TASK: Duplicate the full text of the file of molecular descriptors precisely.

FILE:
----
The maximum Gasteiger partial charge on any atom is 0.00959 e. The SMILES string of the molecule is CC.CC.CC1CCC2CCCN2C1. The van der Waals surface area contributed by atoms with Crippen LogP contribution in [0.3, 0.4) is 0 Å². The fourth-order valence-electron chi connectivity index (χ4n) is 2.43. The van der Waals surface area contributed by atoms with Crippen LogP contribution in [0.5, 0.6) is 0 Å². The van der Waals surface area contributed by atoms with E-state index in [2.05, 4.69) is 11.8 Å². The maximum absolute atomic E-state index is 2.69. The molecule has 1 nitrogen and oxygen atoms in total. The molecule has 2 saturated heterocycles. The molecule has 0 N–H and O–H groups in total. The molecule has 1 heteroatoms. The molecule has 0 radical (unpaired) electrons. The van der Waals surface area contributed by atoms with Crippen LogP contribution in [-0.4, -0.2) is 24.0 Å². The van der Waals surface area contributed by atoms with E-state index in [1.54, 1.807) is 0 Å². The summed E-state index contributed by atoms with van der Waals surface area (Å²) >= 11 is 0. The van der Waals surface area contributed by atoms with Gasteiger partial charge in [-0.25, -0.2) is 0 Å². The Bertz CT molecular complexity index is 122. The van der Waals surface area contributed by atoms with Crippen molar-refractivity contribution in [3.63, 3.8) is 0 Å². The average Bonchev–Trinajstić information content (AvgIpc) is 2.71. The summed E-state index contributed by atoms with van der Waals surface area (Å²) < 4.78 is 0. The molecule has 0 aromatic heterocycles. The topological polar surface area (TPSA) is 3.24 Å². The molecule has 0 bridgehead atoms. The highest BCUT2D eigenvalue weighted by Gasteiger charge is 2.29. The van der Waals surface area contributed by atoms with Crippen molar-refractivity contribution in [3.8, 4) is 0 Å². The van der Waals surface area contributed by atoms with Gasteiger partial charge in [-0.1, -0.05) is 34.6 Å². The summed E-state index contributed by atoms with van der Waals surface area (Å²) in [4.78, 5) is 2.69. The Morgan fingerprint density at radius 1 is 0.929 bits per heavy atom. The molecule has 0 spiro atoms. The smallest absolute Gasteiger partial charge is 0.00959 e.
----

The maximum Gasteiger partial charge on any atom is 0.00959 e. The SMILES string of the molecule is CC.CC.CC1CCC2CCCN2C1. The van der Waals surface area contributed by atoms with Crippen LogP contribution in [0.3, 0.4) is 0 Å². The fourth-order valence-electron chi connectivity index (χ4n) is 2.43. The van der Waals surface area contributed by atoms with Crippen LogP contribution in [0.5, 0.6) is 0 Å². The van der Waals surface area contributed by atoms with E-state index in [2.05, 4.69) is 11.8 Å². The maximum absolute atomic E-state index is 2.69. The molecule has 1 nitrogen and oxygen atoms in total. The molecule has 2 saturated heterocycles. The molecule has 0 N–H and O–H groups in total. The molecule has 1 heteroatoms. The molecule has 0 radical (unpaired) electrons. The van der Waals surface area contributed by atoms with Crippen LogP contribution in [-0.4, -0.2) is 24.0 Å². The van der Waals surface area contributed by atoms with E-state index in [1.54, 1.807) is 0 Å². The summed E-state index contributed by atoms with van der Waals surface area (Å²) >= 11 is 0. The van der Waals surface area contributed by atoms with Gasteiger partial charge in [-0.25, -0.2) is 0 Å². The Bertz CT molecular complexity index is 122. The van der Waals surface area contributed by atoms with Crippen molar-refractivity contribution in [3.63, 3.8) is 0 Å². The average Bonchev–Trinajstić information content (AvgIpc) is 2.71. The summed E-state index contributed by atoms with van der Waals surface area (Å²) < 4.78 is 0. The molecule has 0 aromatic heterocycles. The topological polar surface area (TPSA) is 3.24 Å². The molecule has 0 bridgehead atoms. The highest BCUT2D eigenvalue weighted by Gasteiger charge is 2.29. The van der Waals surface area contributed by atoms with Crippen molar-refractivity contribution in [3.8, 4) is 0 Å². The van der Waals surface area contributed by atoms with Gasteiger partial charge in [-0.1, -0.05) is 34.6 Å². The summed E-state index contributed by atoms with van der Waals surface area (Å²) in [4.78, 5) is 2.69. The Morgan fingerprint density at radius 1 is 0.929 bits per heavy atom. The molecule has 0 spiro atoms. The smallest absolute Gasteiger partial charge is 0.00959 e.